502(a)(1)(B). Plaintiff now seeks leave to file a Second
Amended Complaint to reassert a claim for equitable relief
under § 502(a)(3) against PRA and to remove the claim
against PRA under § 502(a)(1)(B). (ECF No. 29 at 2). In
sum, plaintiff's proposed Second Amended Complaint
contains two claims: (1) a claim for benefits against LINA
under § 502(a)(1)(B), and (2) a claim of breach of
fiduciary duty against PRA under § 502(a)(3).
STANDARD OF REVIEW
to Federal Rule of Civil Procedure 15(a)(2), a party is
permitted to amend his pleadings with the written consent of
the opposing party or by leave of the court. Fed.R.Civ.P.
15(a)(2). Rule 15(a)(2) provides that “[t]he court
should freely give leave when justice so requires.”
Leave to amend a pleading should be denied, however,
“when the amendment would be prejudicial to the
opposing party, there has been bad faith on the part of the
moving party, or the amendment would be futile.”
Johnson v. Oroweat Foods Co., 785 F.2d 503, 509 (4th
Cir. 1986). A proposed amendment is futile if it “fails
to satisfy the requirements of the federal rules” or,
in other words, could not survive a motion to dismiss.
Katyle v. Penn Nat. Gaming, Inc., 637 F.3d 462, 471
(4th Cir. 2011) (quoting U.S. ex rel. Wilson v. Kellogg
Brown & Root, Inc., 525 F.3d 370, 376 (4th Cir.
2008)). Under Rule 12(b)(6), a complaint may be dismissed for
failure to state a claim upon which relief can be granted.
ruling on a motion to dismiss for failure to state a claim
under Rule 12(b)(6), the court must “accept all
well-pleaded allegations in the plaintiff's complaint as
true” and “draw all reasonable factual
inferences from those facts in the plaintiff's
favor.” Edwards v. City of Goldsboro, 178 F.3d
231, 244 (4th Cir. 1999). Nonetheless, “[t]he mere
recital of elements of a cause of action, supported only by
conclusory statements, is not sufficient to survive a motion
made pursuant to Rule 12(b)(6).” Walters v.
McMahen, 684 F.3d 435, 439 (4th Cir. 2012) (citing
Ashcroft v. Iqbal, 556 U.S. 662, 678 (2009)).
Rather, “a complaint must contain sufficient factual
matter . . . to state a claim to relief that is plausible on
its face.” Ashcroft, 556 U.S. at 678 (internal
citation and quotation marks omitted). A plaintiff satisfies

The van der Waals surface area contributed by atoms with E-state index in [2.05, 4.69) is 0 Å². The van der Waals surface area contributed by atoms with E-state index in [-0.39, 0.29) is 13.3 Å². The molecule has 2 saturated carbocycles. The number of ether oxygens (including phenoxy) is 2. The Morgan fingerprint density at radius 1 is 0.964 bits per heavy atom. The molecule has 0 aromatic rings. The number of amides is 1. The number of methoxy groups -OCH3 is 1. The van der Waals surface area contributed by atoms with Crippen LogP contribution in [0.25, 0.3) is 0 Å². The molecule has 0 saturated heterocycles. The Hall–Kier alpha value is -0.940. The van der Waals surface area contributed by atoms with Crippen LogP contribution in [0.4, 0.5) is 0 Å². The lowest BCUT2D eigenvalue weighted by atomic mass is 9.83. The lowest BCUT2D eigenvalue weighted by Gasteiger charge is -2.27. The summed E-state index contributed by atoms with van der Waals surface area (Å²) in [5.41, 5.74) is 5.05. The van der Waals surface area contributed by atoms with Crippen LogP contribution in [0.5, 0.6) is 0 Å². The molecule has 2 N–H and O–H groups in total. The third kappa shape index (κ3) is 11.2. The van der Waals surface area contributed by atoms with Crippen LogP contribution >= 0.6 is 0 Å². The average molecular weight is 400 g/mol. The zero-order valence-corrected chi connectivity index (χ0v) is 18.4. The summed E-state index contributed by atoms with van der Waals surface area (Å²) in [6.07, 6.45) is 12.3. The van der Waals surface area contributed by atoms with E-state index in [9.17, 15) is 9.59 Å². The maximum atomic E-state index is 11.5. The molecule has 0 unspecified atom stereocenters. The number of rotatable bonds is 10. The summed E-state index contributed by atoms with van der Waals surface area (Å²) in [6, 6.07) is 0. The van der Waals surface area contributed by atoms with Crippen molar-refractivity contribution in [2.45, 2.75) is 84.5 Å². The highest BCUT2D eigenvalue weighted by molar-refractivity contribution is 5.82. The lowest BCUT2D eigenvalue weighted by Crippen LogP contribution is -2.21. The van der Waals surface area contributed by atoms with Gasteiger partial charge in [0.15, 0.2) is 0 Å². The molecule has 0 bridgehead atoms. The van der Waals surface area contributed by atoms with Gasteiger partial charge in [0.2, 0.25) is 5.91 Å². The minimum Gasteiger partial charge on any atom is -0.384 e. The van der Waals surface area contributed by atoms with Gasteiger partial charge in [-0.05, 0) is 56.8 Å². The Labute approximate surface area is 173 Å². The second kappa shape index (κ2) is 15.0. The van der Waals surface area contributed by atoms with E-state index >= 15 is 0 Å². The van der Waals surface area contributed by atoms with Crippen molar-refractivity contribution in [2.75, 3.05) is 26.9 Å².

this standard not by forecasting evidence sufficient to prove
the elements of the claim, but by alleging sufficient facts
to establish those elements. Walters, 684 F.3d at
439. Accordingly, “while a plaintiff does not need to
demonstrate in a complaint that the right to relief is
‘probable,' the complaint must advance the
plaintiff's claim ‘across the line from conceivable
to plausible.'” Id. (citing Bell Atl.
Corp. v. Twombly, 550 U.S. 544, 570 (2007)).
seeks to amend the Complaint for a second time to
“bring a separate cause of action against . . . PRA,
under § 502(a)(3), . . . seeking equitable relief for
breach of fiduciary duties.” (ECF No. 29 at 2).
Plaintiff argues the “court should freely give leave
[to amend] when justice so requires.” (Id. at
3 (quoting Fed.R.Civ.P. 15(a)(2)). Plaintiff maintains there
is no prejudice to defendants in allowing this amendment
because plaintiff previously consented to defendants'
extension of time to respond to the Complaint and there are
no court dates set or discovery requests pending.
however, opposes plaintiff's request to amend the
Complaint, arguing that “[j]ustice does not require
permitting leave to amend when [the] amendment would be
futile.” (ECF No. 31 at 2). PRA contends
plaintiff's proposed amendment is futile and could not
withstand a motion to dismiss under Rule 12(b)(6) because it
“impermissibly recasts an individual claim for benefits
as a fiduciary breach.” (Id. at 6).
Specifically, PRA argues that the breach of fiduciary claim
is really a claim for benefits because plaintiff alleges the
same facts under both causes of action and demands payment of
the policy proceeds as a remedy for both causes of action.
(Id. at 8). PRA contends that plaintiffs in the
Fourth Circuit “are not permitted to ‘seek relief
simultaneously under § 502(a)(1)(B) and § 502(a)(3)
when the injury alleged creates a cause of action under
§ 502(a)(1)(B).'” (Id. at 9 (quoting
Conn. Gen. Life Ins. Co. v. Advanced Surgery Ctr. of
Bethesda, LLC, Civ. No. DKC 14-2376, 2015 WL 4394408, at
*2 (D. Md. July 15, 2015))).
ERISA Section 502(a)(1)(B), an ERISA plan participant or
beneficiary may bring a claim “to recover benefits due
to him under the terms of his plan, to enforce his rights
under the terms of the plan, or to clarify his rights to
future benefits under the terms of the plan[.]” 29
U.S.C. § 1132(a)(1)(B) (2018). Under ERISA Section
502(a)(3), a plan participant or beneficiary may bring a
claim to “(A) enjoin any act or practice which violates
any provision of [ERISA] or the terms of the plan, or (B) to
obtain other appropriate ...